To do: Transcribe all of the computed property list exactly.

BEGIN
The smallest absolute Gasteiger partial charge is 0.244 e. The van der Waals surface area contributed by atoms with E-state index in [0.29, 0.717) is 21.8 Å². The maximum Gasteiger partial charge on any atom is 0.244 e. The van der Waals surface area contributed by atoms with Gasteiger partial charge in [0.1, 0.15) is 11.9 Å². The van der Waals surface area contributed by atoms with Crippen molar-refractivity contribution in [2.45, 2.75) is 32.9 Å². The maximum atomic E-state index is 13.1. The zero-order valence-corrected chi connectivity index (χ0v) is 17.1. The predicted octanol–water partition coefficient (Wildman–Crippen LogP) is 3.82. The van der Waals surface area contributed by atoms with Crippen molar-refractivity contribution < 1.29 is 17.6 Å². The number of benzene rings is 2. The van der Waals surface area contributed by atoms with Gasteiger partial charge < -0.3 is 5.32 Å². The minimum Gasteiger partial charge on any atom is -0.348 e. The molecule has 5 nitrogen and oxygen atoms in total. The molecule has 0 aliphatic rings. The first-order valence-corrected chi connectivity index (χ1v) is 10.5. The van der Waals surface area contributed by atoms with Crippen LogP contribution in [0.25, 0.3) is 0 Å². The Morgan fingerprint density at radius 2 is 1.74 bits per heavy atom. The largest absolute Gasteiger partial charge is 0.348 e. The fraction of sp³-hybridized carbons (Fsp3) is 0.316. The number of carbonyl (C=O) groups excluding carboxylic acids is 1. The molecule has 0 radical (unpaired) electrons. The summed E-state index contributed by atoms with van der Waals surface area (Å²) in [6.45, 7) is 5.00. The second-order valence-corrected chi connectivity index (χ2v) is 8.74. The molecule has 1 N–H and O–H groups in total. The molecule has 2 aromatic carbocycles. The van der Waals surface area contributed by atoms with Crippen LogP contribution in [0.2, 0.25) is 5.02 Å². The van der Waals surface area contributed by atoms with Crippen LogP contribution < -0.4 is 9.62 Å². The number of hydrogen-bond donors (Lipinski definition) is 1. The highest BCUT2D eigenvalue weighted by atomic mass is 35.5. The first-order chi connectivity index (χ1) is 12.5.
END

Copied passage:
The smallest absolute Gasteiger partial charge is 0.244 e. The van der Waals surface area contributed by atoms with E-state index in [0.29, 0.717) is 21.8 Å². The maximum Gasteiger partial charge on any atom is 0.244 e. The van der Waals surface area contributed by atoms with Gasteiger partial charge in [0.1, 0.15) is 11.9 Å². The van der Waals surface area contributed by atoms with Crippen molar-refractivity contribution in [2.45, 2.75) is 32.9 Å². The maximum atomic E-state index is 13.1. The zero-order valence-corrected chi connectivity index (χ0v) is 17.1. The predicted octanol–water partition coefficient (Wildman–Crippen LogP) is 3.82. The van der Waals surface area contributed by atoms with Crippen molar-refractivity contribution < 1.29 is 17.6 Å². The number of benzene rings is 2. The van der Waals surface area contributed by atoms with Gasteiger partial charge < -0.3 is 5.32 Å². The minimum Gasteiger partial charge on any atom is -0.348 e. The molecule has 5 nitrogen and oxygen atoms in total. The molecule has 0 aliphatic rings. The first-order valence-corrected chi connectivity index (χ1v) is 10.5. The van der Waals surface area contributed by atoms with Crippen LogP contribution in [0.25, 0.3) is 0 Å². The Morgan fingerprint density at radius 2 is 1.74 bits per heavy atom. The largest absolute Gasteiger partial charge is 0.348 e. The fraction of sp³-hybridized carbons (Fsp3) is 0.316. The number of carbonyl (C=O) groups excluding carboxylic acids is 1. The molecule has 0 radical (unpaired) electrons. The summed E-state index contributed by atoms with van der Waals surface area (Å²) in [6.45, 7) is 5.00. The second-order valence-corrected chi connectivity index (χ2v) is 8.74. The molecule has 1 N–H and O–H groups in total. The molecule has 2 aromatic carbocycles. The van der Waals surface area contributed by atoms with Crippen LogP contribution in [0.2, 0.25) is 5.02 Å². The van der Waals surface area contributed by atoms with Crippen LogP contribution < -0.4 is 9.62 Å². The number of hydrogen-bond donors (Lipinski definition) is 1. The highest BCUT2D eigenvalue weighted by atomic mass is 35.5. The first-order chi connectivity index (χ1) is 12.5.